ROBERT SIEGEL, HOST:
Few images evoke the lazy days of summer more than a convertible driving down the coast. Well, soon that image may be pure nostalgia. Sales of convertibles have seen a steep decline, falling by more than 40 percent in the last decade. With new tougher fuel economy standards, the days of riding with the top down could be numbered, as NPR's Sonari Glinton reports from a convertible in Beverly Hills.
SONARI GLINTON, BYLINE: I am doing something truly iconic. While I'm recording my part of this story, my buddy is driving me down Sunset Boulevard in Beverly Hills in his convertible. Before, I met up with Jack Nerad of Kelly Bluebook in Orange County. He's owned a 1962 convertible Corvette for more than 40 years. And when we met up, he didn't drive it.
JACK NERAD: You typically don't drive one when you have one, frequently.
GLINTON: Why do you say that?
NERAD: Convertibles these days are most often a third car, second car, something like that as opposed to the primary car that you drive
GLINTON: There are several reasons for that. Most convertibles have cloth tops that could potentially be easier to break into. They tend to be smaller, somewhat less comfortable cars - especially if you're tall. And Nerad says now drop tops are harder to make for manufacturers. The frame and the body of the car used to be separate back in the '60s, the heyday of convertibles.
NERAD: It was easy to plop down a convertible body or a station wagon body or a lot of different bodies on that same frame. It wasn't really costly for the manufacturers - or costly in the way that it is now with unibody construction which means the body and the frame are one. You know, it's all kind of constructed as one piece.
GLINTON: So Toyota can't really just put a convertible top on a Camry. If they want to make a convertible, they have to start engineering a car from scratch. Now this next part is why convertibles are less practical to car makers. Automakers have to get their fuel averages for all their cars up to 54.5 miles a gallon within the next decade. And Nerad says though it seems counterintuitive, convertibles are heavier and less efficient than regular sedans.
NERAD: Typically it's got a soft top. It's made of cloth. Most of us think, oh, the cloth is going to weigh less than metal, right? That makes sense. What you have, though, is the mechanism that helps the top go up and down which is made of metal and is, you know, typically heavy. And then you oftentimes have stiffening of the chassis that replaces the stiffening that a solid roof would provide.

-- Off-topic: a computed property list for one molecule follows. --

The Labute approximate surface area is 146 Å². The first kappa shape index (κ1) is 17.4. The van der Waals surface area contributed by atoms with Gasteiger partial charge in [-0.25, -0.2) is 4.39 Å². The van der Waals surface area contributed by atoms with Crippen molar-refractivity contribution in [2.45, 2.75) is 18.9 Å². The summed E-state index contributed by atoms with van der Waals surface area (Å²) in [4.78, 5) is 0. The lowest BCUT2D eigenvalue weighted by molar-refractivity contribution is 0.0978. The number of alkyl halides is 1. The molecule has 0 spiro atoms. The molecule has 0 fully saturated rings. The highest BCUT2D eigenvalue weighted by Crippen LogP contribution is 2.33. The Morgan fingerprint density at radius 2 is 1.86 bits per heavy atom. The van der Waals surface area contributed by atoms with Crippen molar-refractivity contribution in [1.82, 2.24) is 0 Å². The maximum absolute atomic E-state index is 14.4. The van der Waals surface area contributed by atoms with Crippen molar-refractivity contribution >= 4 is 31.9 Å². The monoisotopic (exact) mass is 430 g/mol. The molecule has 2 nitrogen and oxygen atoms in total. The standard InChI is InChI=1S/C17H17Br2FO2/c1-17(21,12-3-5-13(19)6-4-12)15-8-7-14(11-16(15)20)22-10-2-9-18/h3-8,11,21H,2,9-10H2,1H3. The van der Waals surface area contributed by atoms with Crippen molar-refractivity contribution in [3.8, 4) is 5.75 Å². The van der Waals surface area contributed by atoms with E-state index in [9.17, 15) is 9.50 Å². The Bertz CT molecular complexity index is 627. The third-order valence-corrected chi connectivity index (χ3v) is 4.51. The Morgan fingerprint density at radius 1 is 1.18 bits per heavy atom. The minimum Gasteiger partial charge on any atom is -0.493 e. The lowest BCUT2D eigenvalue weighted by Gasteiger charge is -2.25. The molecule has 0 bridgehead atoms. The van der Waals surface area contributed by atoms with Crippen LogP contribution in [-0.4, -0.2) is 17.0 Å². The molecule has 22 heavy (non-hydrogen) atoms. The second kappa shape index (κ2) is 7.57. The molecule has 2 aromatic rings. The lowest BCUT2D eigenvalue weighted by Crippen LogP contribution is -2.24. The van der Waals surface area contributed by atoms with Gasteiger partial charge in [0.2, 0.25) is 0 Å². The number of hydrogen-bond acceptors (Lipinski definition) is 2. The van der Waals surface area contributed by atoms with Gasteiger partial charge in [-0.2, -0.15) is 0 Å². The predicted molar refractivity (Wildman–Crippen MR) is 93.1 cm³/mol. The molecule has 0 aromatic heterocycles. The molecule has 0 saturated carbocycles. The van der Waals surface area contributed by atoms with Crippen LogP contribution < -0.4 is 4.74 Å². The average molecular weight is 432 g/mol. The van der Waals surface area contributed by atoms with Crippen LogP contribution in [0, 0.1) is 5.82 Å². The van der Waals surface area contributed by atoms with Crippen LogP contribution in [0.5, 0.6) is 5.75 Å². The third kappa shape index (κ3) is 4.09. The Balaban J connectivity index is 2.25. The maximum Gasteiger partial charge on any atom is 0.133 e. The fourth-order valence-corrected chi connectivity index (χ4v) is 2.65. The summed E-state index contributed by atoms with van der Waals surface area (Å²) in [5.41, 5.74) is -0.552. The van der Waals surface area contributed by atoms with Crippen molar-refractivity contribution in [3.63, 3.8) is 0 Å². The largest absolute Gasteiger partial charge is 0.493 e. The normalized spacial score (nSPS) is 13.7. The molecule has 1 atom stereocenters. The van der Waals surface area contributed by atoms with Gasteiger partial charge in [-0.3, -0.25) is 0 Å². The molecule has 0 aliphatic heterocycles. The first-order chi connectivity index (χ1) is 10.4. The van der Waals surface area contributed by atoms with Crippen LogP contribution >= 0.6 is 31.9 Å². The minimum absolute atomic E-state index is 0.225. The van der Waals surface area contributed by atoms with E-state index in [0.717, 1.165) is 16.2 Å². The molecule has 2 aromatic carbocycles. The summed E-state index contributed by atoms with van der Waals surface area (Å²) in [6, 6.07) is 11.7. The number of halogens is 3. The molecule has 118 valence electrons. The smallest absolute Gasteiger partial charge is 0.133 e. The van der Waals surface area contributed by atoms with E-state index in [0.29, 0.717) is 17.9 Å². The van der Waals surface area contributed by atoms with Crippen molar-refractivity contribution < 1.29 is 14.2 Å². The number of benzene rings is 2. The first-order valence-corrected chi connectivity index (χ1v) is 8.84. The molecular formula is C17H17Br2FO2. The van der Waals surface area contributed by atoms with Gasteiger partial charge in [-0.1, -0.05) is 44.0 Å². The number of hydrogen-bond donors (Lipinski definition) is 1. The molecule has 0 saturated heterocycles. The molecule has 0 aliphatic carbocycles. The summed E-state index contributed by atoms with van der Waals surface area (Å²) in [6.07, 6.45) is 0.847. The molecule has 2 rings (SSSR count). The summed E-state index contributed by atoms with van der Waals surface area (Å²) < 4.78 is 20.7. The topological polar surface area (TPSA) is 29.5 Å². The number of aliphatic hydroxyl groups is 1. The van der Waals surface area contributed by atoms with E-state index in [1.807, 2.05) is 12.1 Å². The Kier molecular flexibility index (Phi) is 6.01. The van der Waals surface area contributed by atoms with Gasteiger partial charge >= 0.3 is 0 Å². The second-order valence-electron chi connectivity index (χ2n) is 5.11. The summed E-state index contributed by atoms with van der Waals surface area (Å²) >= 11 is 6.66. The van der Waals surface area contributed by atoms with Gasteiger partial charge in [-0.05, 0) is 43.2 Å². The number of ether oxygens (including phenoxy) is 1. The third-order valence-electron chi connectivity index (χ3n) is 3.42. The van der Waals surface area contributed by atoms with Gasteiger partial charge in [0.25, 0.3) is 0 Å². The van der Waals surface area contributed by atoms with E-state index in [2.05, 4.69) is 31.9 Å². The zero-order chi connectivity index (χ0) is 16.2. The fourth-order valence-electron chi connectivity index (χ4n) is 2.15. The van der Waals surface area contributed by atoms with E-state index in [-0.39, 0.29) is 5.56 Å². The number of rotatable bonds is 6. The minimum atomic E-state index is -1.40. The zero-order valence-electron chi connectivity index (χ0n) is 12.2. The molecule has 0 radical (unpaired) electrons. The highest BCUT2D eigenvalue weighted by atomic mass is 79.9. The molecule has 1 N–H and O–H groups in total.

GLINTON: They're heavier, so they're less fuel-efficient. And consumers aren't clamoring for convertibles. Sales are down more than 40 percent from their peak in 2004. And the typical convertible buyer is in their 50s. So that's a risk that most car companies aren't willing to make.
ROD MCLAUGHLIN: Yeah, I mean, basically, this car is the most unadulterated encapsulation of everything that we are.
GLINTON: For Mazda, the convertible Miata is a halo car - a head-turning car that makes buyers pay more attention to the brand. Rod McLaughlin is in charge of the new Mazda Miata MX-5, and we went on a drive through Orange County.
MCLAUGHLIN: Every other product that we built has some of that DNA in them whether its an SUV, a sedan or an economy car. There's a little bit of the MX-5 in everything that we build.
GLINTON: Do you think the days of the convertible are past?
MCLAUGHLIN: I absolutely do not. I don't think the days of the convertible ever go away. It's cyclical, and there's a point where people feel like they do need to drive other cars. There was a point where people felt they needed giant SUVs, and that's coming down. There was a point where everyone wanted a station wagon a long time ago. You know, so all these things are cyclical. But I think the desire for something that's fun, that's enjoyable, that is more than just point A to point B transportation - how can that ever go away?
GLINTON: So we boys can dream. Sonari Glinton, NPR News.
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